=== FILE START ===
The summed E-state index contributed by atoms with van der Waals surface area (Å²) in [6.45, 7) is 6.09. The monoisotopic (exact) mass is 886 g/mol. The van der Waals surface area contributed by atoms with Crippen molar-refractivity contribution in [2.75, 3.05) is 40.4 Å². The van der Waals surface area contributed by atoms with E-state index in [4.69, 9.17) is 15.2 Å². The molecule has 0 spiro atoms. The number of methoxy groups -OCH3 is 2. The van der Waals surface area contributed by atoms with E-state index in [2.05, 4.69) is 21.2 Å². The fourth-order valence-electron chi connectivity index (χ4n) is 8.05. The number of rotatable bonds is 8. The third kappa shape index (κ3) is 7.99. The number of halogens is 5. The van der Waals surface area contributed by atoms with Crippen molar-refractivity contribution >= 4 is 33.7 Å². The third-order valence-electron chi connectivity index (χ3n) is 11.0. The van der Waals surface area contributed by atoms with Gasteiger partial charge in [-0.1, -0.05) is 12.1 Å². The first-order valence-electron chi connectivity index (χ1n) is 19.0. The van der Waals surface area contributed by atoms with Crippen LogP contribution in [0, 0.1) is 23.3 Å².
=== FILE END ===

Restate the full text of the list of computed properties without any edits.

The summed E-state index contributed by atoms with van der Waals surface area (Å²) in [6.45, 7) is 6.09. The monoisotopic (exact) mass is 886 g/mol. The van der Waals surface area contributed by atoms with Crippen molar-refractivity contribution in [2.75, 3.05) is 40.4 Å². The van der Waals surface area contributed by atoms with E-state index in [4.69, 9.17) is 15.2 Å². The molecule has 0 spiro atoms. The number of methoxy groups -OCH3 is 2. The van der Waals surface area contributed by atoms with E-state index in [2.05, 4.69) is 21.2 Å². The fourth-order valence-electron chi connectivity index (χ4n) is 8.05. The number of rotatable bonds is 8. The third kappa shape index (κ3) is 7.99. The number of halogens is 5. The van der Waals surface area contributed by atoms with Crippen molar-refractivity contribution >= 4 is 33.7 Å². The third-order valence-electron chi connectivity index (χ3n) is 11.0. The van der Waals surface area contributed by atoms with Gasteiger partial charge in [-0.1, -0.05) is 12.1 Å². The first-order valence-electron chi connectivity index (χ1n) is 19.0. The van der Waals surface area contributed by atoms with Crippen LogP contribution in [0, 0.1) is 23.3 Å².